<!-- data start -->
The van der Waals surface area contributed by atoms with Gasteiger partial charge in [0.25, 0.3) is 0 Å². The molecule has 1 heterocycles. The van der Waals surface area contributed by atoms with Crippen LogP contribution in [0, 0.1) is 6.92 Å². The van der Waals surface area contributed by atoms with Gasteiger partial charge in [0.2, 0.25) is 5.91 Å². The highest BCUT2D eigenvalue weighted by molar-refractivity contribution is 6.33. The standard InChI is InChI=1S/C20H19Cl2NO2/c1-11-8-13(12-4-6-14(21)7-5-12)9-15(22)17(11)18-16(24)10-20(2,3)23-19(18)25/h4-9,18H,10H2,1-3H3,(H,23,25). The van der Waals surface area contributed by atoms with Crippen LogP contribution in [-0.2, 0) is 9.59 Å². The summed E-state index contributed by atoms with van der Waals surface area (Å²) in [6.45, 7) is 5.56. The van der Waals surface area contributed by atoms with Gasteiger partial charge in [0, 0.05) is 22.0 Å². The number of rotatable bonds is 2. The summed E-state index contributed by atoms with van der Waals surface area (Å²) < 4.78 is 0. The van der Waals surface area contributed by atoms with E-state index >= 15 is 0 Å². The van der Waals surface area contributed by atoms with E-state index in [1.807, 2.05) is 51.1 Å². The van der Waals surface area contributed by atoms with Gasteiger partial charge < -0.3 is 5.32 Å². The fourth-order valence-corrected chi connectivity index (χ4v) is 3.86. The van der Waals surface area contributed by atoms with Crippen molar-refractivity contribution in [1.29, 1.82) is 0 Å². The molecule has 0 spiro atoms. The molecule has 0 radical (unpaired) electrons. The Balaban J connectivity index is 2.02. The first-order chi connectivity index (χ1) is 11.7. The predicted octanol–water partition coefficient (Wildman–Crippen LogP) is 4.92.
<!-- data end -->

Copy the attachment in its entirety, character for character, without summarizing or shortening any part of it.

The van der Waals surface area contributed by atoms with Gasteiger partial charge in [0.25, 0.3) is 0 Å². The molecule has 1 heterocycles. The van der Waals surface area contributed by atoms with Crippen LogP contribution in [0, 0.1) is 6.92 Å². The van der Waals surface area contributed by atoms with Gasteiger partial charge in [0.2, 0.25) is 5.91 Å². The highest BCUT2D eigenvalue weighted by molar-refractivity contribution is 6.33. The standard InChI is InChI=1S/C20H19Cl2NO2/c1-11-8-13(12-4-6-14(21)7-5-12)9-15(22)17(11)18-16(24)10-20(2,3)23-19(18)25/h4-9,18H,10H2,1-3H3,(H,23,25). The van der Waals surface area contributed by atoms with Crippen LogP contribution in [-0.2, 0) is 9.59 Å². The summed E-state index contributed by atoms with van der Waals surface area (Å²) in [6.45, 7) is 5.56. The van der Waals surface area contributed by atoms with Gasteiger partial charge in [0, 0.05) is 22.0 Å². The number of rotatable bonds is 2. The summed E-state index contributed by atoms with van der Waals surface area (Å²) < 4.78 is 0. The van der Waals surface area contributed by atoms with E-state index >= 15 is 0 Å². The van der Waals surface area contributed by atoms with E-state index in [1.807, 2.05) is 51.1 Å². The van der Waals surface area contributed by atoms with Gasteiger partial charge < -0.3 is 5.32 Å². The fourth-order valence-corrected chi connectivity index (χ4v) is 3.86. The van der Waals surface area contributed by atoms with Crippen molar-refractivity contribution in [1.29, 1.82) is 0 Å². The molecule has 0 spiro atoms. The molecule has 0 radical (unpaired) electrons. The Balaban J connectivity index is 2.02. The first-order chi connectivity index (χ1) is 11.7. The predicted octanol–water partition coefficient (Wildman–Crippen LogP) is 4.92.